Arafat calls for new talks with Israel
"I call upon all Israeli leaders, regardless of their lines, to move forward towards this peace for the sake of our children and their children, for our future and their future," Arafat said. "This peace can be achieved and can be a real actual alternative to the state of daily killing imposed on us."
But Arafat urged the new government of Israeli Prime Minister Ariel Sharon to resume talks where they left off under his predecessor, Ehud Barak -- a position that Sharon's government has said it won't accept.
Arafat gave his address Saturday at the first full session of the Palestinian parliament since Israel blockaded Palestinian areas in the wake of escalating violence five months ago. Sharon, a former general with a record of toughness toward the Palestinians, has said there can be no resumption of peace negotiations until Arafat halts the violence.
Arafat called on Israel's new administration to end the blockade of Palestinian territories and to end its escalation of military action -- which he said was a collective punishment against the Palestinian people. And he reasserted the Palestinian claim to statehood, saying the uprising had showed "the people's will and determination ... to achieve national rights."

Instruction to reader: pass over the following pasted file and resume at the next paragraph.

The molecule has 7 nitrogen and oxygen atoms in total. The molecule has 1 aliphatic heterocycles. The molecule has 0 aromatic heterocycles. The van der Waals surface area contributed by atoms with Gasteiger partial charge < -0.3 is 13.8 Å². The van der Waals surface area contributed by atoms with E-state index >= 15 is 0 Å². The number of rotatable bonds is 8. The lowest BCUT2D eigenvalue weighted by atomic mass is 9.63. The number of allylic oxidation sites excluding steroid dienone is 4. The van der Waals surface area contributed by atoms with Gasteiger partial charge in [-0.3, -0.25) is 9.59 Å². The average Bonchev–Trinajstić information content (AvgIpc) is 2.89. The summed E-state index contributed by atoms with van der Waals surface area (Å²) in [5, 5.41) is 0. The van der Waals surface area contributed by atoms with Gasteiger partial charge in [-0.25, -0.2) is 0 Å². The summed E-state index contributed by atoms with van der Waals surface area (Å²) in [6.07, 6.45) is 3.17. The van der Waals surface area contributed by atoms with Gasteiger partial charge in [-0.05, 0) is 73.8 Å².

"The Palestinian people took the peace option through their national institutions, and ... this option is a strategic option supported by a strong will and a clear vision," Arafat said. "It is the peace of the brave, the peace of righteousness and justice, the peace of international legitimacy."
Arafat's speech followed Israeli-Palestinian clashes that left 34 Palestinians wounded near the West Bank town of Ramallah, the Palestine Red Crescent Society said. And Saturday, Palestinian police said they had found the body of a man killed by Israeli gunfire close to the border between Gaza and Israel.
More than 465 people have been killed in clashes, ambushes, bombings and shellings since September 28, the day Sharon visited the Temple Mount -- Haram al-Sharif to Muslims -- a site hosting both Judaism's holiest site and a pair of sacred Islamic mosques.
Israeli economic sanctions have cost 250,000 Palestinians their jobs and pushed nearly 2 million people in the Palestinian territories into poverty, said Peter Hansen, head of the U.N. Relief and Works Agency for the Palestinian Refugees.
Earlier this week, Sharon informed Arafat that he hoped to establish personal contacts very soon. Palestinian officials said they hoped to arrange a meeting between Sharon and Arafat in mid-March, but Sharon's spokesman, Raanan Gissin, said he knew of no plans for a meeting.
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